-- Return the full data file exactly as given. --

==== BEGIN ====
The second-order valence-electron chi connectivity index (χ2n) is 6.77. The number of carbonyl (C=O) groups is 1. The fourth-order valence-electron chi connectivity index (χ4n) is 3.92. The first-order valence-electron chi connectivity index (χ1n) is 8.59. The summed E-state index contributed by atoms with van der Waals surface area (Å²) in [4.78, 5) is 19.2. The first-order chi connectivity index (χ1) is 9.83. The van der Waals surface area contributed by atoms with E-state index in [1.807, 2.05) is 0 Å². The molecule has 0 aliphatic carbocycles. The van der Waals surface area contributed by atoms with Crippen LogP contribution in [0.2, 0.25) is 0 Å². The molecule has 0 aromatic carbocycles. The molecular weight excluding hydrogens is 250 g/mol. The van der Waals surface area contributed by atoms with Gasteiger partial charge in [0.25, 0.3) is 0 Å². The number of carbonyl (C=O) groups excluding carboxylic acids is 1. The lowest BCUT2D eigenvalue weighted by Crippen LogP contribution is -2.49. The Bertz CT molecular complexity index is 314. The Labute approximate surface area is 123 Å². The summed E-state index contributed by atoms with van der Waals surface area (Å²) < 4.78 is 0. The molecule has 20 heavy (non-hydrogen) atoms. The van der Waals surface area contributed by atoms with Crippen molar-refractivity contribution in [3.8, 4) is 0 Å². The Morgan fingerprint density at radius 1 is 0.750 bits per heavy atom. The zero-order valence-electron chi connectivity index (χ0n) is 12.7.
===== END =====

The second-order valence-electron chi connectivity index (χ2n) is 6.77. The number of carbonyl (C=O) groups is 1. The fourth-order valence-electron chi connectivity index (χ4n) is 3.92. The first-order valence-electron chi connectivity index (χ1n) is 8.59. The summed E-state index contributed by atoms with van der Waals surface area (Å²) in [4.78, 5) is 19.2. The first-order chi connectivity index (χ1) is 9.83. The van der Waals surface area contributed by atoms with E-state index in [1.807, 2.05) is 0 Å². The molecule has 0 aliphatic carbocycles. The van der Waals surface area contributed by atoms with Crippen LogP contribution in [0.2, 0.25) is 0 Å². The molecule has 0 aromatic carbocycles. The molecular weight excluding hydrogens is 250 g/mol. The van der Waals surface area contributed by atoms with Gasteiger partial charge in [0.25, 0.3) is 0 Å². The number of carbonyl (C=O) groups excluding carboxylic acids is 1. The lowest BCUT2D eigenvalue weighted by Crippen LogP contribution is -2.49. The Bertz CT molecular complexity index is 314. The Labute approximate surface area is 123 Å². The summed E-state index contributed by atoms with van der Waals surface area (Å²) < 4.78 is 0. The molecule has 20 heavy (non-hydrogen) atoms. The van der Waals surface area contributed by atoms with Crippen molar-refractivity contribution in [3.8, 4) is 0 Å². The Morgan fingerprint density at radius 1 is 0.750 bits per heavy atom. The zero-order valence-electron chi connectivity index (χ0n) is 12.7.